Actually, one steam can be infinite, but it should be left-hand one for the expected results.

```
(0..2) +.x [0, 10] // -> [ 0, 10, 1, 11, 2, 12 ]
(Pseries(0, 1) +.x Pseq([0, 10])).asStream.nextN(6)
// -> [ 0, 10, 1, 11, 2, 12 ]
(Pseq([0, 10]) +.x Pseries(0, 1)).asStream.nextN(6)
// -> [ 0, 1, 2, 3, 4, 5 ]
```

The even more confusing behavior is when you apply it to a combo of an array and an infinite stream

```
(Pseries(0, 1) +.x [0, 10]).asStream.nextN(3)
// -> [ [ 0, 10 ], [ 0, 10 ], [ 0, 10 ] ]
([0, 10] +.x Pseries(0, 1)).asStream.nextN(3)
// -> [ [ 0, 10 ], [ 1, 11 ], [ 2, 12 ] ]
```

You can [P]flatten the latter for the desired result…

```
([0, 10] +.x Pseries(0, 1)).flatten.asStream.nextN(6)
// -> [ 0, 10, 1, 11, 2, 12 ]
```

but there’s the confusing usability issue that a finite Pseq needs to go “on the right”, but a (finite, obvious) array needs to “go on the left” . Also, in the latter case, since you have to re-flatten, it’s no different than using a plain ‘+’

```
([0, 10] + Pseries(0, 1)).flatten.asStream.nextN(6)
// -> [ 0, 10, 1, 11, 2, 12 ]
```

There’s a special implementation for cross adverbs in `BinaryOpXStream`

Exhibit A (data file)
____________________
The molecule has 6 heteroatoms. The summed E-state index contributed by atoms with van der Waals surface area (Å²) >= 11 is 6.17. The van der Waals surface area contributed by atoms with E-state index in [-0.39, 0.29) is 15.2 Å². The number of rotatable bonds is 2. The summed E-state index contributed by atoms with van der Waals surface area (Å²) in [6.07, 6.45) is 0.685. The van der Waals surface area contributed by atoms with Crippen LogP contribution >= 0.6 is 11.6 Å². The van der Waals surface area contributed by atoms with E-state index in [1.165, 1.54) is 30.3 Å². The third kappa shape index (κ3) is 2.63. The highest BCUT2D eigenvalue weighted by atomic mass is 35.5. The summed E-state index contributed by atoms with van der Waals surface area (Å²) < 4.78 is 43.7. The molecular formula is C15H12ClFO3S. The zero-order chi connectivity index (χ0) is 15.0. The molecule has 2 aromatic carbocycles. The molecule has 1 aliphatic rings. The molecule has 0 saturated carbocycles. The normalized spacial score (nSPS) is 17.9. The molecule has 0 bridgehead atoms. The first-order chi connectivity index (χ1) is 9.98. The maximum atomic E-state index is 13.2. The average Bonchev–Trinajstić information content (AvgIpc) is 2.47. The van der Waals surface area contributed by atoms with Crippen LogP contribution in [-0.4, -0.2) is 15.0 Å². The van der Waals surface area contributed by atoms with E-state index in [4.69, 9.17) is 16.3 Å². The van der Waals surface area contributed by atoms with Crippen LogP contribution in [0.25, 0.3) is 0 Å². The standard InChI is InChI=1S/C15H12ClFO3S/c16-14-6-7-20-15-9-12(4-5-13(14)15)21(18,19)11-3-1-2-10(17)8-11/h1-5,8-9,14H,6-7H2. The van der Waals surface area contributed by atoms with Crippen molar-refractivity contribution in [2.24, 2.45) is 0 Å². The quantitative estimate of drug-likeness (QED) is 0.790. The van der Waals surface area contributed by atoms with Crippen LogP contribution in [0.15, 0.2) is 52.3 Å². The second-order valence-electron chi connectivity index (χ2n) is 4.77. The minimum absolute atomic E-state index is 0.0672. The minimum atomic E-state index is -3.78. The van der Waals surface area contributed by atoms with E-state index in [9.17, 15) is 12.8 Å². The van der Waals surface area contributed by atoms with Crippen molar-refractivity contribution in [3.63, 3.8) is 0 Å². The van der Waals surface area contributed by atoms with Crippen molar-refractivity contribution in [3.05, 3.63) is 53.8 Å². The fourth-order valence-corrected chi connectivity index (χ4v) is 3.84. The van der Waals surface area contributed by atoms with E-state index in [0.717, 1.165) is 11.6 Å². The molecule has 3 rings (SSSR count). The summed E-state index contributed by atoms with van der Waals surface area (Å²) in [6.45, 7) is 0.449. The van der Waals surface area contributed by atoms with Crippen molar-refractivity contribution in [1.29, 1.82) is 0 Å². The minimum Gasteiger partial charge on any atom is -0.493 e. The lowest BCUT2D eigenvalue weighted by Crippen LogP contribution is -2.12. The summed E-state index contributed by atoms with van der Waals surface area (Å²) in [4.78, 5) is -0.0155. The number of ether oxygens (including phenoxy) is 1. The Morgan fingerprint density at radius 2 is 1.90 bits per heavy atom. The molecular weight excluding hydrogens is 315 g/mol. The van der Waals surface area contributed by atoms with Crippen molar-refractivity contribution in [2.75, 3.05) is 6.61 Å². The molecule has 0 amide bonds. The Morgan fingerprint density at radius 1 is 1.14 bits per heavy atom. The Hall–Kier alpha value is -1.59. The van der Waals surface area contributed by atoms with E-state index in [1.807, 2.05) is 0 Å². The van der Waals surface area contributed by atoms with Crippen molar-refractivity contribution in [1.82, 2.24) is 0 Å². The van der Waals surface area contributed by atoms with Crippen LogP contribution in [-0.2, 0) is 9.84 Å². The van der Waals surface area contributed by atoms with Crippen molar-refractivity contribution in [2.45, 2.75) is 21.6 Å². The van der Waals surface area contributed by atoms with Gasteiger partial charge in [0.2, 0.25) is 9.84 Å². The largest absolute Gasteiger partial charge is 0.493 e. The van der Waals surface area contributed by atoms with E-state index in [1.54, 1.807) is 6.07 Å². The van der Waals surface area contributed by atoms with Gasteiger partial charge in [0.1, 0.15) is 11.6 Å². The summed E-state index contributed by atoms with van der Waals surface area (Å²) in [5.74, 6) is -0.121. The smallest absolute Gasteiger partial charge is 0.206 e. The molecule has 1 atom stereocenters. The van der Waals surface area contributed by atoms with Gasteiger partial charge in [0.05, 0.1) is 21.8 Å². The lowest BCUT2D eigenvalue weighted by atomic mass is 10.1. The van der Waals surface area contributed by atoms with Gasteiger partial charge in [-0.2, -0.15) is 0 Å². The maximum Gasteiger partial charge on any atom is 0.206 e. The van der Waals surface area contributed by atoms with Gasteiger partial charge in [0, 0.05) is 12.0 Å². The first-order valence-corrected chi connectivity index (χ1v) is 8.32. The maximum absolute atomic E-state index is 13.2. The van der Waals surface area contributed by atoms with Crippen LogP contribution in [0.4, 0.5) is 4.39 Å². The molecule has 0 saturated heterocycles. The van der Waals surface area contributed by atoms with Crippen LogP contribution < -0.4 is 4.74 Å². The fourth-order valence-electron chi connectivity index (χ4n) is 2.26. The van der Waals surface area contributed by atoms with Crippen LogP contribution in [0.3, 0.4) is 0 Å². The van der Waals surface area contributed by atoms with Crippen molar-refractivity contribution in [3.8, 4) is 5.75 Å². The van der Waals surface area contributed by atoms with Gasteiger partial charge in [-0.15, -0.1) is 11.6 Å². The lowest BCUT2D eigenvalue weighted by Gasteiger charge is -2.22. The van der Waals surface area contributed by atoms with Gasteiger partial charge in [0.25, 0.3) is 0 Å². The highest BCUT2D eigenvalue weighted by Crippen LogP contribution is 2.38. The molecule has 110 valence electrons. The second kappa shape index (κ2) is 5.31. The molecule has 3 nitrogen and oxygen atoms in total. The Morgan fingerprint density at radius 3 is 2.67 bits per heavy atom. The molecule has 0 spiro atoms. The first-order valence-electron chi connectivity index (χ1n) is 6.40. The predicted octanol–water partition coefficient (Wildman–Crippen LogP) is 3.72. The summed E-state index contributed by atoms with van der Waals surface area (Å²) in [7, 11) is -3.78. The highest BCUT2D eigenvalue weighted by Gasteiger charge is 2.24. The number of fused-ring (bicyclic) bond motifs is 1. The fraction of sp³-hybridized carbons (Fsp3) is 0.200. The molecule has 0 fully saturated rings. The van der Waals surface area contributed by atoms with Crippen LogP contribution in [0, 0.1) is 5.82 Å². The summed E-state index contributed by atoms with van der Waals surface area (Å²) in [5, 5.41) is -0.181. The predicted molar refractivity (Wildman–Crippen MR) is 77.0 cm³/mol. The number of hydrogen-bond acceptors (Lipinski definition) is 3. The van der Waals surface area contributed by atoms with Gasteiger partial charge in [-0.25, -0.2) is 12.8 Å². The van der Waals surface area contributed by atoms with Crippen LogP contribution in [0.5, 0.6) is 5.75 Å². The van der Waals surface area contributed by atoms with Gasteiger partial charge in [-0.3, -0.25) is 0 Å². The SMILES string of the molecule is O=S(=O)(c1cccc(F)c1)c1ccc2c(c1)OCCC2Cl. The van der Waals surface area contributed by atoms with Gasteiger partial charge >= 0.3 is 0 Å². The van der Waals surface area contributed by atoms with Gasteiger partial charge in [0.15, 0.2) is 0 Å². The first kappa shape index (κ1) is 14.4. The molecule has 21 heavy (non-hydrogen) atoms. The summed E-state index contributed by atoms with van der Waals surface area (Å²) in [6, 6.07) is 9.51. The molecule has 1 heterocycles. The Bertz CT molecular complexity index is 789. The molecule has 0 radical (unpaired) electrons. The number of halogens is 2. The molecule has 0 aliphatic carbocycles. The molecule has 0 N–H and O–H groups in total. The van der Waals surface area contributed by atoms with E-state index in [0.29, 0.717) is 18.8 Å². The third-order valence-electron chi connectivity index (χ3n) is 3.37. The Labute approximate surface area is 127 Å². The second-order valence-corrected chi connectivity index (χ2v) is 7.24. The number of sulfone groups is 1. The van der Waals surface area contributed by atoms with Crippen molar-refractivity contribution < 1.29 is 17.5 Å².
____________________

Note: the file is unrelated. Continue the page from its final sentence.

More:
: when the right-hand side stream yields `nil`

, it gets `reset`

. (Cross adverbs are detected by `Pbinop.asStream`

which uses BinaryOpXStream for the latter instead of BinaryOpStream.) That implementation makes it a non-commutative operation, but then so is its finite counterpart on arrays… BinaryOpXStream also works more like a flatMap in Java etc. As “proof”:

```
(0..2) +.x [0, 10] // same result as next line
(0..2).collect({|a| a +.x [0, 10]}).flatten // -> [ 0, 10, 1, 11, 2, 12 ]
// so, "patternizing" that idea
Pflatten(1, Pcollect({|a| a +.x [0, 10]}, Pseries(0, 1))).asStream.nextN(6) // or
Pcollect({|a| a +.x [0, 10]}, Pseries(0, 1)).flatten.asStream.nextN(6) // or
Pseries(0, 1).collect({|a| a +.x [0, 10]}).flatten.asStream.nextN(6)
// -> [ 0, 10, 1, 11, 2, 12 ]
```

Because of the wrapping behavior of adding a single scalar to an array, that’s the same as

```
(0..2).collect({|a| a + [0, 10]}).flatten //-> [ 0, 10, 1, 11, 2, 12 ]; also
Pflatten(1, Pcollect({|a| a + [0, 10]}, Pseries(0, 1))).asStream.nextN(6) // etc.
```

But in the more general case where Pseries returned an array, there’s a difference where you flatten, or equivalently commuting the arguments of `+.x`

(on an array), i.e row vs column “major order”, e.g.

```
[0, 10] +.x [0, 0.1] // -> [ 0, 0.1, 10, 10.1 ]
[0, 0.1] +.x [0, 10] // -> [ 0, 10, 0.1, 10.1 ]
(Pseries([0, 0.1], 1) +.x Pseq([0, 10])).flatten.asStream.nextN(12) // same as
Pcollect({|a| [0, 10] +.x a}, Pseries([0, 0.1], 1)).flatten.asStream.nextN(12)
// -> [ 0, 0.1, 10, 10.1, 1, 1.1, 11, 11.1, 2, 2.1, 12, 12.1 ]
(Pseries([0, 0.1], 1).flatten +.x Pseq([0, 10])).asStream.nextN(12) // same as
Pcollect({|a| a +.x [0, 10]}, Pseries([0, 0.1], 1)).flatten.asStream.nextN(12)
// -> [ 0, 10, 0.1, 10.1, 1, 11, 1.1, 11.1, 2, 12, 2.1, 12.1 ]
```

N.B., `*.x`

is mostly called an “outer” rather than “cross” product/operation is most non-SC contexts. Actually, “Kronecker product” is probably more appropriate since the result of `.x`

is flattened. The `.t`

adverb in SC gives the true (unflattened) outer product.